No sooner had they arrived on the scene that Emojis seemed to be everywhere. Whether you're decoding messages from your children or composing your own Emoji texts, here's your comprehensive guide. 

What are emojis?

emojis

Let’s clear up some confusion first off: An "emoticon" is a typographic display of a facial expression, for example :-)  They’ve been around since the 1980s. Whereas, "Emojis", introduced just before the new millennium, by NTT DoCoMo (a Japanese corporation) are small digital pictures.

It’s now possible to have entire conversations, flirt, argue and debate using cute little digital icons, but, they’re easily misunderstood and misconstrued. 

Despite this, once the preserve of lovers and best friends, their general use is on the rise. For example, Tyler Schnoebelen, an Emojis oracle, discovered that 10 per cent of all tweets now contained an Emoji.

 

Emoji Dick

emoji moby dick

Fred Benenson had the bright idea to translate Herman Melville's Moby Dick into Emoji. 

Amazingly, he crowd-funded his idea, and you can now buy the book. What’s on the front cover? An Emoji whale, of course.

 

Goldman Sachs

Goldman Sachs millenials

On 6 March 2015, Goldman Sachs used a string of Emojis to explain the lives of Millennials. Yes, Goldman Sachs, the highly professional, polished, corporate investment bank.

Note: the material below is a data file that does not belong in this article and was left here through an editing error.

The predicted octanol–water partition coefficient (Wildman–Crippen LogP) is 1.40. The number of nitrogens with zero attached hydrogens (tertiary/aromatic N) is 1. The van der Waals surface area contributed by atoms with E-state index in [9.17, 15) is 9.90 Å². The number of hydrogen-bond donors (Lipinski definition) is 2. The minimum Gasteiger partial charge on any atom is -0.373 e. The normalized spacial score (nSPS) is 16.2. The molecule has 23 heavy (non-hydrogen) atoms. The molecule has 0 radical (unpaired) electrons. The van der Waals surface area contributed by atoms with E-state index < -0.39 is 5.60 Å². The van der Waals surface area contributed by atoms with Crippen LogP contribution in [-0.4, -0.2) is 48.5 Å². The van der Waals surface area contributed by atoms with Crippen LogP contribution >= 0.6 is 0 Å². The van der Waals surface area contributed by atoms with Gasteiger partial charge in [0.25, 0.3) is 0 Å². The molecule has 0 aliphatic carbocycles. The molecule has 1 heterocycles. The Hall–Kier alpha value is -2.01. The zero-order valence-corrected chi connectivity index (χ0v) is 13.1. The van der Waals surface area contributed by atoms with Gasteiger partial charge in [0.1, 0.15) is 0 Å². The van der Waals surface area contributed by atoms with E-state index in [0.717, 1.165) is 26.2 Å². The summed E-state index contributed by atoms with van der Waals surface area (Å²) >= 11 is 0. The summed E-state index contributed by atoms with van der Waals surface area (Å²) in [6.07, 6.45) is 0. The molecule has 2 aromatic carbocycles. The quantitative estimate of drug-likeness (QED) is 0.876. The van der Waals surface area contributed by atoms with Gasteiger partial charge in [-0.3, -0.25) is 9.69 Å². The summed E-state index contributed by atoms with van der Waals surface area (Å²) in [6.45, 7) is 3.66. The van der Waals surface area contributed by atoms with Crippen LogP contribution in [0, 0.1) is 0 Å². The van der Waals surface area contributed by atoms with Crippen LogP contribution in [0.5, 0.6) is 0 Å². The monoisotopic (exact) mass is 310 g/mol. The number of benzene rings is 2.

What does it mean? We stand to be corrected, but here’s what Reader's Digest thinks: High student debt; weak economy; little prospect of a good job; boomeranging back to parents’ house after university; paying off debts; finally get a job; finding a partner; getting married; buying a house when they’re about 15 years older than their parents were when they did the same.

No, we don’t think Goldman Sachs is “down with the kids”. But, credit where credit is due, that’s Public Relations genius.

 

When not to use Emojis?

emojis

This is fast moving ground. Early adopters were teenagers (particularly girls), but now most adults have used them “at least once”. On the whole, they’re still a “no-no” at work. That especially includes your boss, who will almost certainly mistakenly think you’re flirting with him/her.

Emojis are frivolous, quirky, cute and fun—great for pre-evening-out banter.  Not so good when it’s time to be serious or when sad times are afoot. 

 

Emoji “grammar”

Bear these simple rules in mind when using Emojis:

  • Emojis come at the end of the sentence if they’re conveying an emotion
  • They can appear in the middle of a sentence too, but only if they’re replacing a word
  • Emojis are not full stops. Don’t use them as full stops
  • If you’re using a string of Emojis the order matters. For example, we weep first and then we have a broken heart. And make sure the barrel of the Emoji gun is pointing the right direction.
  • Another point of order: A single Emoji reply says, “I’m too busy for you” or “I can’t be bothered to reply”.  That might be fine, but bear it in mind

 

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